There are four simple letters that speak volumes in the domain name industry, UDRP.
UDRP stands for Uniform Domain Name Resolution Policy. A UDRP is the process by which a trademark holder petitions ICANN (international governing body of domain names) for control of an infringing domain name.
The UDRP process was created to help companies bypass the lengthy and often impossible process to obtain a trademark infringing domain via traditional litigation.
The UDRP is exceptionally effective in dealing with cybersquatting on Domain names, particularly where the disputes are often
international in nature.
To those not actively investing in domain names, this sounds like a fantastic solution to a common problem. In many situations, it’s great tool for those with a rightful claim to a domain name to acquire the intellectual property from those who attempt to profit via infringing on a trademark.
However, as with anything, it’s not a perfect system. In fact, it’s often the better course of action would have been to purchase the domain name outright.
The UDRP is handled via arbitration in lieu of litigation. While the litigation route is still possible, it’s seldom used and much costlier than simply filing a UDRP. In a UDRP a panel of either 1 or 3 arbiters are appointed who will decide the outcome of your filing. Depending on the jurisdiction there are several Dispute Resolution Providers whose arbiters’ decide the outcome of your filing.
During these proceedings, the arbiter(s) will decide if the domain owner registered the domain in bad faith to target a trademark owner. Should the arbiter(s) reach the decision that the domain registrant registered and used the domain name in bad faith, they will order it to be transferred to the complainant.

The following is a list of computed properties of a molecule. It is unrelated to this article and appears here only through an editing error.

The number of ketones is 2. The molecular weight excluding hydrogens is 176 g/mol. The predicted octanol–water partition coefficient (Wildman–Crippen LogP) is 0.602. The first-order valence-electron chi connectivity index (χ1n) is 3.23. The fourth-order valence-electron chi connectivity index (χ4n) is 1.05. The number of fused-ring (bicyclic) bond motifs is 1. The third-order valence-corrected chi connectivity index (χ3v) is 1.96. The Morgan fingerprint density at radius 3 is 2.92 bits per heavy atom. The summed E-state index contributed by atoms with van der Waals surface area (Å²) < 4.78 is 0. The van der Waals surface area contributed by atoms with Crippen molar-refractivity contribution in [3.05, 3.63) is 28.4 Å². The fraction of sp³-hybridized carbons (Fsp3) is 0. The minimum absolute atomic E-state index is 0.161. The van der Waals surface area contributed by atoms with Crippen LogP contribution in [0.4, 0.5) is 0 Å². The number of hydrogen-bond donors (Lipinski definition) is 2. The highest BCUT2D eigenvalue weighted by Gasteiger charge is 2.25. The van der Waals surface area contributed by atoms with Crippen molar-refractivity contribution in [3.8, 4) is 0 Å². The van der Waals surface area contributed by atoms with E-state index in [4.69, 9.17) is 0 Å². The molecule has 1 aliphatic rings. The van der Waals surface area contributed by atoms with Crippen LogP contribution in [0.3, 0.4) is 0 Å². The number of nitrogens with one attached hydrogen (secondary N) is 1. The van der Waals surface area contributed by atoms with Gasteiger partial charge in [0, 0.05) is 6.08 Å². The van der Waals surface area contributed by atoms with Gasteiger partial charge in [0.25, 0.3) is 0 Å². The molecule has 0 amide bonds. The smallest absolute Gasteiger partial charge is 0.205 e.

As UDRP proceedings are fairly new and the arbiters are usually from a variety of backgrounds, there are countless records of highly inconsistent rulings. There are cases where it’s questionable that a seemingly infringing domain owner won a UDRP. There are also cases in which a UDRP was won that was filed on behalf of a company that didn’t exist when a domain was created.
It seems that as more and more companies recognize the importance of a domain name strategy, more groundless UDRPs are being filed. I’ve met quite a few people who are familiar with a UDRP. However, I’ve met fewer who have heard of a Reverse Domain Name Hijacking.
Reverse Domain Name Hijacking is the abuse of the UDRP process. It’s the attempt to acquire a domain name in bad faith. While monetary damages are not typically part of Reverse Domain Name Hijacking filings, there have been cases where they’ve been awarded to a domain registrant before.
it is not unusual for companies to try to use the UDRP when they actually have no right to the domain name, and are just trying to coerce the transfer of it from a lawful registrant. This often happens when the domain name was registered before a claimant’s trademark rights arose.
Absolutely! A domain like Disney-MickeyMouse.com is a pretty clear case of trademark infringement. The UDRP process exists to protect trademark holders from those who seek to profit off their hard work. The point I’m trying to get across is that filing and successfully winning a UDRP can be quite convoluted and not without risks.
Filing a UDRP to simply circumnavigate the requirement to
pay for a domain is not a suggested course of action. Should one file a UDRP and lose, the chance of obtaining the domain for the previous price is likely non-existent. It’s also important to consider the overall amount of time and money this process requires without even certainty of success.
It’s important that you consult a qualified and experienced UDRP and domain professional. Zak Muscovitch of DNattorney.com does a stellar job with this and can help advise you on the best course of action regarding filing and handling your overall UDRP proceedings. However, should pursuing the domain make the most sense, we’re more than happy to lend a hand at Lumis!